Living with Trisomy

Network Imprinting defects

contact: bernhard.hosthemke@uni-due.de


Angelman Syndrome

Angelman Syndrome Foundation

ASSERT - Angelman Syndrome Support Education and Research Trust

Dutch Angelman Syndrome Association

The Angelman project


Beckwith-Wiedemann Syndrome

Associazione Italiana Sindrome di Beckwith-Wiedemann

Beckwith-Wiedemann children foundation


Prader-Willi Syndrome

International Prader-Willi Syndrome Association

Prader-Willi-Syndrome Association (USA)

Prader-Willi-Syndrome Association (UK)

Prader-Willi-Syndrom-Vereinigung (PWSV) Deutschland e.V. (German site)

Prader-Willi-Syndrome in Romania (Romanian site and English translation)

Prader-Willi-Syndrome Assoziation (NZ)

 

Silver Russel Syndrome

The Magic foundation

Human Growth Foundation

Restricted Growth Association

Child Growth Foundation



How to use this page?

This page is organized like the 'sister-page' on small supernumerary marker chromosomes (sSMC)-
the structure is explained
here.

Frequency of UPD

In 214,915 trios of normal population 105 cases of whole chromosome UPD was found, this is a rate of 1 in 2000 births  {1082}. For double UPDs (2 chromosomes at same time) they estimate a frequency of 1 in 50,000 births.
Overall they found 199 individuals with UPD (199 single and 6 double UPDs) in 916,712 parent-chrild duos. There were eaxamples for all chromosomes except for 18 and Y.
Paternal versus maternal UPD was observed at a rate of 1 to 3
{1082}.
The overall 205 cases from Fig. 2 of this study {1082}
were not included in this page due to lack of clinical data. However most frequent there was UPD(16)mat,


UPD in mentally retarded is ~0.13% {828}
, i.e. 14,574 cases were studied for congenital aberrations and/or chromosomal aberrations by SNP-aCGH {828}: 19 cases with complete or segmental iUPD identified; 12 with iUPD(15), 7 with iUPD of other chromosomes and recessive gene activation.
regions of homozygozyty (ROH = potential iUPD) were found in following percentages;
in 6% one or more ROH of >10Mb
- 78% of those suggested to be due not to iUPD
- 22% involving a single chromosome.

No increased rates of UPD (examplified in PWS patients) was found after assisted reproduction techniques {918}.

Acc. to {447} 1 UPD case was found in 160 prenatal cases, testing overall 264 chromosomes.

Acc. to {817} 2 iUPDseg cases were found in 268 spontaneous abortion cases.

Acc. to {163} UPD is found in 0.4% of 2,019 (develop)mentally retarded children studied by genome wide SNP-based array-CGH.

Acc. to {797} UPD is found in 0.56% of 1,075 (develop)mentally retarded children studied by genome wide SNP-based array-CGH in trios - i.e 5 complete and 1 segmental.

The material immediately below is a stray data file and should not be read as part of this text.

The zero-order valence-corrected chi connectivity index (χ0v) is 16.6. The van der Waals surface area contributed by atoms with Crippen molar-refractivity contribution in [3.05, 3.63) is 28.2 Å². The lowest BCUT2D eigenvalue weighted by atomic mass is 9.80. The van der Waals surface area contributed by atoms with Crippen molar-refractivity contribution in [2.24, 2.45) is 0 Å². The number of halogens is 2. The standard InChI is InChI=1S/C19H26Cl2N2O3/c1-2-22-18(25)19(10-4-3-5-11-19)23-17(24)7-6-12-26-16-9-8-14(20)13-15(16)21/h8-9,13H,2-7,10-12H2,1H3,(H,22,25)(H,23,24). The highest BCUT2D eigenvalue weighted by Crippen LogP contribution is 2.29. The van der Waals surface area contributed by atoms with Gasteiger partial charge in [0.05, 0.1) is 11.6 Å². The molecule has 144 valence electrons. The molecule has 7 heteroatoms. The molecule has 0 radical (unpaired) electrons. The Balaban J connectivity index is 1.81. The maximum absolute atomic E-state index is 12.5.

Acc. to {815} UPD is found in 0% of 322 (develop)mentally retarded children studied by genome wide SNP-based array-CGH in trios and 11/836 = 1.3% acc to {896}.

UPD 14 was found in 3.6% of 335 balstomeres and normal karyotype, while it was found in 34% of 35 blastomeres studied with constitutional inv(9) {636} and 2/3401 had iso-UPD for all chromosomes and no heterodisomy = 0.06% {999}. Already in 2010 no UPD was found in 50 studied blastomeres {1000}.

Rate of segmental UPD was estimated to be one per 3,806 chromosome pairs (0.026%) {702}
however, in 14/267 (5.2%) mentally impaired patients hints on UPDs of 1-1.5 Mb in size {924}.

Rate of UPD in discarded morphologically abnormal embryos 9/241 - 5 euploid and 4 aneuploid {898}.

In 3/
967 trophectoderm biopsies UPD was found in {1131}.

Rate of UPD in miscarriages 9/468 = 1.9% {1042}

Rate of UPD in 651 sonographic abnormal fetuses was 2/651 = 0.3% {899}.

UPD is reported in offspring of balanced chromosomal rearrangements - in 2019 {1169} found only 1/1747 UPD(14)mat case where one parent had a Robertsonian translocation involving chromosomes 14, or 15; only UPD 14 and 15 were excluded. From that UPD risk in such cases is suggested to be ~0.06%. 


Frequency of UPD (based on this page)




chr.
normal
karyotype or not tested
abnormal
balanced
karyotype
abnormal
unbal.
karyotype
sSMC
presence
segm.
UPD
IN SUMMARY
mat pat uncl. mat pat uncl. mat pat uncl. mat pat uncl. mat pat uncl. mat pat uncl. all
1 15 27 7 - 1 - - - 4 1 - 2 7 4 5 23 32 18 73
2 16 26 4 2 - - 5 1 2 1 - -
2 7
30 29 14
73
3
7 3 4 1 - - - 1 - 1 - - 2
- 3 12 4 6 21
4
14 6 3 2 - - 2 - 2 1 - 1 6 2 1 25 8 7 40
5 6 4
3 - - - 1 1 1 1 - -
2 1 8 7 5 20
6 15 110 1 - - - 4 4 - 1 1 - 4 6 8 24 121 9 154
7
316
9 1 2 - - 7 1 1 9 - 1 13 2 11 347 12 14 373
8 9 7 3 1
- - 3 1 1 1 - 2 1 3 2 15 11 8 34
9 11 4 4 1
- - 9 3 4 1 1 - 1 1 4 23 9 11 44
10 6 1 - - - - 2 - - 1 - - - 1 2 9 2 2 13
11 4 480 3 - - - 1 3 - - - - 6 206 7 11 689 9 710
12 2 3 3 - - - 3 - 1 2 - - - - 1 7 3 5
15
13 4 3 4 3 4 - 1 1 1 - - - 3 2 1 11 10 6
27
14 61 65 2 37 9 - 15 2 3 6 1 - 6 5 3 126 82 8
215
15 1655 136 3 30 20 - 24 3 8 28 7 - 3 2 10 1724 184 20 1929
16 36 8 6 - - - 70 3 7 2 - - 1 - 4 99 11 17 127
17 5 1 1 - - - 3 - - - - - 4 1 8 12 2 9 23
18 - 3 2 - - - 1 - 1 1 - - 1 1 2 2 4 5 12
19 - 1 2
- - - - - 1 - - - - - 1 0 1 4
5
20 19 12 4 - - - 3 1 - 3 1 - 1 8 2 29 21 6
54
21 8 3 1 2 2 - 4 2 - - - - - - 1 14 7 2
23
22 10 4 3
5 2 - 5 - 2 2 1 1 1 1 4 23 8
10 41
X 9 6 3 - - - 27 9 1 - - - 2 - 1 38 15 5 58
Y - - - - - - - - - - - - - - - 0 0 0 0
all chrs. 4 67
3 2 - - 2 7 - - - - - - - 8 74
3 85

summary

2236
988 69 89 38 0 181 43 40 62 11 7 64 249 87 2632 1338 206 4170
chr.



mat pat uncl. mat pat uncl. mat pat uncl. mat pat uncl. mat pat uncl. mat pat uncl. all
normal
karyotype or not tested
abnormal
balanced
karyotype
abnormal
unbal.
karyotype
sSMC
presence
segm.
UPD
IN SUMMARY